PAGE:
Of Chinese mothers...

The item that showed up most often in my feeds last week was this provocatively titled WSJ article: "Why Chinese Mothers Are Superior" by Amy Chua.

I had really mixed feelings about the article. There were many things I didn't disagree with particularly the pieces around how Chinese parents (she uses Chinese loosely and acknowledges it may apply to other Asian parents as well) feel differently about disciplining their kids, worry less about self-esteem issues, and tend to have a greater sense of responsibility/ownership in the child's success.

But there's a general brusqueness in her tone, and an apparent lack of understanding (or just acknowledgement) of what can go wrong with this approach that bugged me.

It started when I read the section on how when her 7-year old was unable to play a certain musical piece, she basically bullied her into keep trying until she got it. She makes the case that since she eventually got it, this made her daughter happy, and they hugged and so everything was alright.

My first take was - WTF??? Was it really worth it? Mistreating your seven-year old, so that she could play a tough piece and be appreciated by other parents?

But then I thought about it for a second more, and I realized how often we actually celebrate exactly such questionable (sadistic?) behavior in adults. Think about any sports movie and the training montage with a coach going "Gimme a 100 more you wimps!" Maybe this was actually the right thing to do for her daughter.

The notion that if you're able to get good at something, you'll then enjoy it, and have a better life isn't outlandish.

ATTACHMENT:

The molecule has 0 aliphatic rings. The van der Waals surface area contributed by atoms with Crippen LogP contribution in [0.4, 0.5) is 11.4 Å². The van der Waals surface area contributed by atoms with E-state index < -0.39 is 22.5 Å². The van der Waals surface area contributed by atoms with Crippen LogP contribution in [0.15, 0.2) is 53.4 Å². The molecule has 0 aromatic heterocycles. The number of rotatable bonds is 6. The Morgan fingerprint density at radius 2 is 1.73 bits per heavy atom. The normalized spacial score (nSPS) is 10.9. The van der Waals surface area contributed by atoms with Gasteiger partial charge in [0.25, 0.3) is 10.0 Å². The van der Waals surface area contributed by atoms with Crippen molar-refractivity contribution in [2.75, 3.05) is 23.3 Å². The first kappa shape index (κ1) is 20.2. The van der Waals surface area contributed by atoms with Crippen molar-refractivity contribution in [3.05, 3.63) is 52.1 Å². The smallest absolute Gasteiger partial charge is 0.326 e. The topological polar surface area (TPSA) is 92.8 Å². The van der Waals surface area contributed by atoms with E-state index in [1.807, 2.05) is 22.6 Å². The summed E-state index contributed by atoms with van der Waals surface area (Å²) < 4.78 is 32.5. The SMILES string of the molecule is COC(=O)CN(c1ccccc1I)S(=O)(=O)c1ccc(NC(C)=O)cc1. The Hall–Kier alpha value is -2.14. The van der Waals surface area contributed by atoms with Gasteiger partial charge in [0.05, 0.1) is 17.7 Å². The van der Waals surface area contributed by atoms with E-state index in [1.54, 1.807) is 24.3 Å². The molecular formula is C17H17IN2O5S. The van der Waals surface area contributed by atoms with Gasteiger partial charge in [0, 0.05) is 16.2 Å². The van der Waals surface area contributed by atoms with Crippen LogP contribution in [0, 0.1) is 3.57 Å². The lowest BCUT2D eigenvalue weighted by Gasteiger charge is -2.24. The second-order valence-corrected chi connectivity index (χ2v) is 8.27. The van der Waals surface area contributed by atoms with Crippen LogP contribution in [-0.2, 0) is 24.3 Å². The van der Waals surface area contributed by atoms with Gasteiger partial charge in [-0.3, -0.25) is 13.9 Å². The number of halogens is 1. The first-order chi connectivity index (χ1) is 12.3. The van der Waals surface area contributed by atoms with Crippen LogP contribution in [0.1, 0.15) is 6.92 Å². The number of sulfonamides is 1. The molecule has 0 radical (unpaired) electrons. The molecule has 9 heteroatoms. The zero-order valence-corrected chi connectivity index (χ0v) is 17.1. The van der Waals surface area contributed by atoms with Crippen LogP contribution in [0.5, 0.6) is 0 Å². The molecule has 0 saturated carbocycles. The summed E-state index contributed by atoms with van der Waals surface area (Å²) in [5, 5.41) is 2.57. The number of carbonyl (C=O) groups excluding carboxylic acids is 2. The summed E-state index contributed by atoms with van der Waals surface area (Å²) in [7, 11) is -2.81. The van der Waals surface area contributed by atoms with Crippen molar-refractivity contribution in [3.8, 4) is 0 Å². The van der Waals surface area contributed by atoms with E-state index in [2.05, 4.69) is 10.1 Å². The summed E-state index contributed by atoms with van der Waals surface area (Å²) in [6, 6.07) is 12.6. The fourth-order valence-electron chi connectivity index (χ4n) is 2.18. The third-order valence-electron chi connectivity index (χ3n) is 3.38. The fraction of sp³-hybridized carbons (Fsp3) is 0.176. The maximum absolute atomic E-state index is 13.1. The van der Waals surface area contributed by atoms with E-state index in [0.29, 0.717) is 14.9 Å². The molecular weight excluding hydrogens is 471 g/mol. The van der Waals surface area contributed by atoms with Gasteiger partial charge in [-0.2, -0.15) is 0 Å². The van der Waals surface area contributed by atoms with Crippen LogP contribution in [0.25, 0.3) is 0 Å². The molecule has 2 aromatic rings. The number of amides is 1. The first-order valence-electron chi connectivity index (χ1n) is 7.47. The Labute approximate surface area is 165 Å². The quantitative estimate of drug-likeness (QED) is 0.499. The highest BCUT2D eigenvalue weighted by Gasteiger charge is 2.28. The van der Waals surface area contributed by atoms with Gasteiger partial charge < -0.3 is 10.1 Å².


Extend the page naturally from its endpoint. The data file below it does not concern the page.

No pain, no gain - and sometimes the best thing a parent maybe able to do is to supply that pain.

But can you predict that payoff? Is the pain you inflict (and the emotions it generates) worth the payoff of getting good at something. What other impact does it have?

As parents you can't help thinking you know what's best for your kids, but do you really?
For example, what creative sparks did she kill by not letting her kids ever watch TV? If they'd picked an extra-curricular activity that Amy didn't approve of, maybe they'd have been outstanding at it, and even happier.
And I don't understand her apparent disdain for drama, but that's from a kid that tried to get into every school play until high school and directed one in college. :)

And let's acknowledge the complete lunacy of her "you're not allowed not to come first" rule. This is fantastic when it works, but what happens when your kids are in a class with someone who is just either naturally more gifted or capable of working harder. How long do you keep calling your kids "garbage"?

Teaching your kids to work ridiculously hard, but that you can't always win is part of parenting. This answer by Christine Lu on Quora offers a chilling warning of pushing this ridiculously far.

Would I be happier today if I'd been pushed harder? In some cases, definitely yes, in others definitely no.

On the scale of "Chinese and non-Chinese mothers", my mom was definitely somewhere in the middle but marginally closer to the non-Chinese mom and I think that was largely right... for me. She's said to me a couple of times, "If only I had...", but that's outweighed massively by what she got right.

As always, the ideal lies somewhere in the middle. Yes, this is a theme with me for many things. :)

Kids are... well... kids.
In many cases, they don't know what's good for them and need direction and motivation. Enter Chinese mom.

However, pushed beyond a point especially with questionable motivation and assumptions this gets risky. Do you really know what's best for you kids or are you just projecting what you suspect might have been best for you?

Kids are... well... kids.
They also need a lot of coddling. Enter... non-Chinese mom.

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